Imagine: A Vision for Christians in the Arts, Free for CAPC Members
In Imagine, Steve Turner proposes that Christians ought to learn to understand art better and should feel able to participate in the arts more freely.
A YouTube video [be advised, it contains some violence and profanity] showing some Christian street preachers being assaulted at a LGBT Pride Fest in Seattle has been spreading rapidly on social media in the past day or two. One article from LifeSiteNews.com has been shared and Liked on Twitter and Facebook several thousand times. Many of the comments appear to be from Christians outraged at this “reverse hate crime” and the “intolerance” displayed by the festival-goers antagonizing the preachers.
On one hand, some of this reaction is understandable. It is not uncommon for LGBT activists to employ some fairly aggressive rhetorical tactics in public situations, including shouting down Christians attempting to engage them in calm, charitable discussions about the Bible’s views on homosexuality and marriage. Perhaps the activists shouldn’t be surprised, then, if they find some of the same tactics being used against them. And those who advocate ceaselessly for tolerance really do need to examine the hypocrisy involved in shouting down and beating up people perceived as intolerant.
However, Christians need to be careful not to jump too quickly to outrage when we see videos like this. Footage starts only after the crowd has already been enraged; we don’t have a record of what the street preachers were saying or how they were acting before then. Maybe they were just standing by peacefully, preaching a message that featured love and grace as prominently as sin and judgment. But it’s just as possible that the street preachers were being aggressive, confrontational, and focusing exclusively on depravity, condemnation, and hell. Maybe these preachers were just imitating Jesus and the apostles, who frequently aroused the ire of the crowds with their preaching. But maybe they had more in common with Fred Phelps (of Westboro Baptist notoriety) than Paul and Peter. Without more information, we just don’t know.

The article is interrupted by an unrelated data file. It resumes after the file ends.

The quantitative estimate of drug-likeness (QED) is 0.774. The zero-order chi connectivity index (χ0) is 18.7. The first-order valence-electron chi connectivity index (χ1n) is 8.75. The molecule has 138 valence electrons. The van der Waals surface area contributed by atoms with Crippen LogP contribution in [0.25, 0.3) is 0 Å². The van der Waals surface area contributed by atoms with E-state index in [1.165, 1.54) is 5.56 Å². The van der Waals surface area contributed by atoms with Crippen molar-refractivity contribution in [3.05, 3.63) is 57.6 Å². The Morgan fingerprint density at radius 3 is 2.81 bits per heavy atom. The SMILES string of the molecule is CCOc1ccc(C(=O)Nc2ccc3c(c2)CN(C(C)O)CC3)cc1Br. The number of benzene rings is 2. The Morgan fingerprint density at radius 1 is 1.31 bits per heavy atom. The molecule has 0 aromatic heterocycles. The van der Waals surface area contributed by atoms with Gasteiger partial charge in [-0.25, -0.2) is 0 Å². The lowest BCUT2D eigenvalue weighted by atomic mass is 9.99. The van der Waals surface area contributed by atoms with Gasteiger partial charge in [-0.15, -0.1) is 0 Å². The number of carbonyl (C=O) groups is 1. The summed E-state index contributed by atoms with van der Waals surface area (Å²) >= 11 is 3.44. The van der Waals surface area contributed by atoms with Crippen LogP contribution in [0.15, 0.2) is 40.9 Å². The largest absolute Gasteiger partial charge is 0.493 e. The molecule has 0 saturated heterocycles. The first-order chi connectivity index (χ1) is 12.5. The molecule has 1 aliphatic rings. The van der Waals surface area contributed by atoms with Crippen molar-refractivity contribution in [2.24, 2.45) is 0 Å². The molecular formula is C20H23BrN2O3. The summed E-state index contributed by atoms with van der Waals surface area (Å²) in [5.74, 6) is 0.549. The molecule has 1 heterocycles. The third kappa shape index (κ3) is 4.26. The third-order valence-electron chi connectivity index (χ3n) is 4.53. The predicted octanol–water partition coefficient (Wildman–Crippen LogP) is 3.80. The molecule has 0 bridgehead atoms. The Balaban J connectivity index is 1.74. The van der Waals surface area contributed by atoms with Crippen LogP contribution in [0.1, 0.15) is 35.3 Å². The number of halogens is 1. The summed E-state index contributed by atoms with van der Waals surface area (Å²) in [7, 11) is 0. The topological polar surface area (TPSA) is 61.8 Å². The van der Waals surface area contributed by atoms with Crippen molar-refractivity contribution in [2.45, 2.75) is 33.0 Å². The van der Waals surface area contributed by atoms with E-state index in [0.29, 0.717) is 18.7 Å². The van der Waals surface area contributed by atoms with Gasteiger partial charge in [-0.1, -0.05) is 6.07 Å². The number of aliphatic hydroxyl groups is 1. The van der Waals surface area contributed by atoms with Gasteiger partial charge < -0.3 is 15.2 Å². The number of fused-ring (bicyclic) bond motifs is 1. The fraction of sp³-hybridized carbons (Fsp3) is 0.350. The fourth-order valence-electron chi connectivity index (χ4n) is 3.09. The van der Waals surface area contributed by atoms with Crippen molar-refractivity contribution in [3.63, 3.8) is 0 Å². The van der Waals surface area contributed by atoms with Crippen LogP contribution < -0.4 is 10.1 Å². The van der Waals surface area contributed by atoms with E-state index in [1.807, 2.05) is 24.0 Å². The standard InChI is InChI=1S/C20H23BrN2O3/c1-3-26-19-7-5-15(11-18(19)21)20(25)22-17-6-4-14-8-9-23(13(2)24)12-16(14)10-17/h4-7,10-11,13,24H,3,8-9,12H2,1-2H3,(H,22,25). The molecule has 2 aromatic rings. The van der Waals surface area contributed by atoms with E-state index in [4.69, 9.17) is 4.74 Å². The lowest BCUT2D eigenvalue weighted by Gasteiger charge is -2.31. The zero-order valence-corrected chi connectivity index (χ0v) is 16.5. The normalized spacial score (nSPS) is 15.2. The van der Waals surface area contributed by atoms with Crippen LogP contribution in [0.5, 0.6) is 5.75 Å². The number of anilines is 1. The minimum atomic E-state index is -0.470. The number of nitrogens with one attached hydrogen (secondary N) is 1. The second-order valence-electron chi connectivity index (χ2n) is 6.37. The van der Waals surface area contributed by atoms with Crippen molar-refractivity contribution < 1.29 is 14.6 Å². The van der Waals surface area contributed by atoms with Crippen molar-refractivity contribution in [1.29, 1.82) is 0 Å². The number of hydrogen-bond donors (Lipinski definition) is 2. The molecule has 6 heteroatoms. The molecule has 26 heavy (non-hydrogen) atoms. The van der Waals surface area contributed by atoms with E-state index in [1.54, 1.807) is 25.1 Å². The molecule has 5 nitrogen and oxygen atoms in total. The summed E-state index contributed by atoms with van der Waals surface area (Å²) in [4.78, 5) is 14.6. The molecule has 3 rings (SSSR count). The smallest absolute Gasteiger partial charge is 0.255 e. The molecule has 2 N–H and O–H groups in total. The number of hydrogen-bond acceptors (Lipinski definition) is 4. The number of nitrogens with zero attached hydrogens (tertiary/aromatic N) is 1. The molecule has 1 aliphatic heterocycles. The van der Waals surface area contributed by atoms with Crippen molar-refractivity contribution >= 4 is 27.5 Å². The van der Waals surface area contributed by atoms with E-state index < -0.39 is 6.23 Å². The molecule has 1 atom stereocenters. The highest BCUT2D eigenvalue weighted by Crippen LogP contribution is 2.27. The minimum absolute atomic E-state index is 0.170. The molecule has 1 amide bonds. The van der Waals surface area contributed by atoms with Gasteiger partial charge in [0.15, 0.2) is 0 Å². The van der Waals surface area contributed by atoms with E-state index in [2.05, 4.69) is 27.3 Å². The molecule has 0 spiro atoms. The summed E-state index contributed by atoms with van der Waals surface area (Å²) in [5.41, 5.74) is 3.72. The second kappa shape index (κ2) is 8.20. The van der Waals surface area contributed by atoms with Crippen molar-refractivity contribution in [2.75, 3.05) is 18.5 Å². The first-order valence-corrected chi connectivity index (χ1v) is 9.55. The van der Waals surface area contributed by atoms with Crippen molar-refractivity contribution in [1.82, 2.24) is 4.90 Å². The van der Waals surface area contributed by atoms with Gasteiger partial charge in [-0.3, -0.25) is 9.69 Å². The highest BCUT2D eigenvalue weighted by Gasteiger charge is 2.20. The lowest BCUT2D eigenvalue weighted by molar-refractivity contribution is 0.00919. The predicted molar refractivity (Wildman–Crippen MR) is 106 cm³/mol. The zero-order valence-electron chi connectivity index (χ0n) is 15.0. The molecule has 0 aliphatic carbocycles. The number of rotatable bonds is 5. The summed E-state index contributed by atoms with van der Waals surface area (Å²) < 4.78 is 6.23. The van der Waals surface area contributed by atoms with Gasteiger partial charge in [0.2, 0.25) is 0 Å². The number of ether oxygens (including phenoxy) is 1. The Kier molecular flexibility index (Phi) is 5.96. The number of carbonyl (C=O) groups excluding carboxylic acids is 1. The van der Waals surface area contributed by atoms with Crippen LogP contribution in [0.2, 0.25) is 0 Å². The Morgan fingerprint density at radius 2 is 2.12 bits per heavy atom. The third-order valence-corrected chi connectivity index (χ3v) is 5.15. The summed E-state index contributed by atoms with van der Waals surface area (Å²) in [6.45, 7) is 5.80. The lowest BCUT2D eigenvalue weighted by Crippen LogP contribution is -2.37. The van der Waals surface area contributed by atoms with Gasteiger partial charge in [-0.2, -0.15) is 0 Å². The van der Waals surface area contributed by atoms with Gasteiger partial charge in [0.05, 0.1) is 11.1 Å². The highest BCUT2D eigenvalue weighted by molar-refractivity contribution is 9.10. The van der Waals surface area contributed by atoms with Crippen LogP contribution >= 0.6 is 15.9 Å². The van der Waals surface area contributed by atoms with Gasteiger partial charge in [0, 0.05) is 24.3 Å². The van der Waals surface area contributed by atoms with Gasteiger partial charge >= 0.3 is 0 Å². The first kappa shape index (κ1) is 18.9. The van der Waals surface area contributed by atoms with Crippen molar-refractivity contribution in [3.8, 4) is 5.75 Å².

Christians do need to be prepared to be rejected and persecuted when we preach the gospel to an increasingly hostile world. But when we engage unbelievers, we need to make sure we don’t offend them with our attitude and aggression before they even get a chance to hear the gospel message that is its own stumbling block.
More to the point, when Christians see videos like this, we need to check our own reactions before we jump to conclusions. If we’re convinced that the “homosexual agenda” is inherently violent, “fascist,” and intolerant, we’ll see this as just more proof, whether or not it actually backs up those claims. Worse, we might be tempted to see the people in the video as sick, vile, and inhumane, rather than people made in the image of God to be loved, even if we’re appalled by their actions. And we might not be quick to listen to all the LGBT people out there who will be just as horrified by the violence in this video as we are and quick to denounce it.
Christians, let’s be wise and winsome when we engage unbelievers in conversations about sin and the gospel, even when it’s in a public venue like street preaching. When we see videos like this one, let’s remember that love is not easily angered (1 Cor. 13:5) and that wisdom should make us cautious about rushing into quarrels that aren’t our own (Prov. 26:17).
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